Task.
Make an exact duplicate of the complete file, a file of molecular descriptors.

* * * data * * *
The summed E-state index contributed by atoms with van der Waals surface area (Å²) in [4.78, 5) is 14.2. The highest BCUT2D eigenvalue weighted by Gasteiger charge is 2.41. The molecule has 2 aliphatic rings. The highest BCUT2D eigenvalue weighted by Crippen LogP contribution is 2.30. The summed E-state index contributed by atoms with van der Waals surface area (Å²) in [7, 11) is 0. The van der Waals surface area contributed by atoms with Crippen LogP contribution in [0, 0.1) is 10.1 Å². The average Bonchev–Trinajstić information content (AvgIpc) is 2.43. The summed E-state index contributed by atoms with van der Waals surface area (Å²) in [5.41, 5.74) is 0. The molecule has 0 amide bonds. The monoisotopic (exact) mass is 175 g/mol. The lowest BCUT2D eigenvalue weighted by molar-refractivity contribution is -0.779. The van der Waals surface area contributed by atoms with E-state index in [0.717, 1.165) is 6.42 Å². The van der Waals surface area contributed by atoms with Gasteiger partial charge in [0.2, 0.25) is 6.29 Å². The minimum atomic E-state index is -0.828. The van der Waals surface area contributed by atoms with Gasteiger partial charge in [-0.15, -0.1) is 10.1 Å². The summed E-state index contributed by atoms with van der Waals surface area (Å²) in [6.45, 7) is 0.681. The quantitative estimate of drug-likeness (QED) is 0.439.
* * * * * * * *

The summed E-state index contributed by atoms with van der Waals surface area (Å²) in [4.78, 5) is 14.2. The highest BCUT2D eigenvalue weighted by Gasteiger charge is 2.41. The molecule has 2 aliphatic rings. The highest BCUT2D eigenvalue weighted by Crippen LogP contribution is 2.30. The summed E-state index contributed by atoms with van der Waals surface area (Å²) in [7, 11) is 0. The van der Waals surface area contributed by atoms with Crippen LogP contribution in [0, 0.1) is 10.1 Å². The average Bonchev–Trinajstić information content (AvgIpc) is 2.43. The summed E-state index contributed by atoms with van der Waals surface area (Å²) in [5.41, 5.74) is 0. The molecule has 0 amide bonds. The monoisotopic (exact) mass is 175 g/mol. The lowest BCUT2D eigenvalue weighted by molar-refractivity contribution is -0.779. The van der Waals surface area contributed by atoms with E-state index in [0.717, 1.165) is 6.42 Å². The van der Waals surface area contributed by atoms with Gasteiger partial charge in [0.2, 0.25) is 6.29 Å². The minimum atomic E-state index is -0.828. The van der Waals surface area contributed by atoms with Gasteiger partial charge in [-0.15, -0.1) is 10.1 Å². The summed E-state index contributed by atoms with van der Waals surface area (Å²) in [6.45, 7) is 0.681. The quantitative estimate of drug-likeness (QED) is 0.439.